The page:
In the midst of designers attempts to thoroughly define what they do, we may be losing what's really important about design thinking: doing away with unnecessary layers, and getting to the substance of things
Celebrating a great year by leaving an indelible mark
We built a waste-free party on two wheels — and now we’d like to share it
We were sick of our 90s style high-gloss boardroom table. It was a little Gordon Gecko. It had coffee burns. It was tired. But it was also a perfectly serviceable piece of wood, over which we'd pitched ideas, entertained clients and eaten lunch, and it felt wrong to get rid of it.
The Design Thinkers conference is a great opportunity for designers who think. Pilot's design team attended the conference to learn, recharge and meet lots of people who wear very nice glasses and know their way around a drop cap.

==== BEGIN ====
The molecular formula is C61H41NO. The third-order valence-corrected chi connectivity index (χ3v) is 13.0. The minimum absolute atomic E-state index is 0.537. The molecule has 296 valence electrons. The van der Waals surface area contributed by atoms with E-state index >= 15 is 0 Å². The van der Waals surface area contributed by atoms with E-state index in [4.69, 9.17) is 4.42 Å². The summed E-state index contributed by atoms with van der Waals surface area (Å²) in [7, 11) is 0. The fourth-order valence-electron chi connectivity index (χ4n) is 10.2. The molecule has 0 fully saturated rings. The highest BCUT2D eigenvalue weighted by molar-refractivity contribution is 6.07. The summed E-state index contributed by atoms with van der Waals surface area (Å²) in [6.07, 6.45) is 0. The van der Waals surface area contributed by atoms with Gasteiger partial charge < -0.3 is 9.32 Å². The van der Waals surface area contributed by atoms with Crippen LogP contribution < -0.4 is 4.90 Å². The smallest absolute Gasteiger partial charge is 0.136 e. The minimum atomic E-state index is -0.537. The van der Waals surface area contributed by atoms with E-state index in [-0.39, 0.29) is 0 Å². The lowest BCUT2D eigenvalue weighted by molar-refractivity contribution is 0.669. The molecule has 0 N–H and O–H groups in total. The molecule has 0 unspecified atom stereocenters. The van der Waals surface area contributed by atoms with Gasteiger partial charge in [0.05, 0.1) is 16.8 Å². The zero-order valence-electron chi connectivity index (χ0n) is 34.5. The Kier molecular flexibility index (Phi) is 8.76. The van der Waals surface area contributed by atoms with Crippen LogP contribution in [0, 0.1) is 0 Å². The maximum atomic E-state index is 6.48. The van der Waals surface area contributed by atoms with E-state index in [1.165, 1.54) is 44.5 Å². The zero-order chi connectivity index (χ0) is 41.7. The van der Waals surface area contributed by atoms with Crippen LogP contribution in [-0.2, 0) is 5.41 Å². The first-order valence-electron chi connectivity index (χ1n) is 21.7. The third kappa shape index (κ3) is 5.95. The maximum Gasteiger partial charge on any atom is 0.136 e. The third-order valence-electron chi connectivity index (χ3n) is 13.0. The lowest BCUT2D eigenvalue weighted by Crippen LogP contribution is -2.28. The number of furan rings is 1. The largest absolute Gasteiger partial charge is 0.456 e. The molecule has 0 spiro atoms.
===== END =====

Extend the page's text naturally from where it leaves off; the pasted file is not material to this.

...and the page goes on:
At Pilot we've been intrigued by the story of colouring. We're story designers, which means we're interested in the mechanics of a trend, its origin, its arc, its reason for being. In the case of adult colouring, the story is simple.
Three advertising agency execs in Italy recently walked 200 kilometers to pitch a mobile accessories company their marketing idea—and they used that company’s chargers, selfie sticks, headphones and iPhone covers to document their journey and prepare their presentation.
Each week, Pilot brings you a roundup of the best—and occasionally the worst—examples of brand storytelling in the business.
The Grateful Dead, who have just wrapped up their final "Fare Thee Well" tour, encouraged fans to record shows and trade tapes, relying much more on live shows than selling albums. The constant concerts allowed Deadheads to connect with the band beyond the music.
Here are Pilot's top five lessons from the KPCB Internet Trends report in 2015.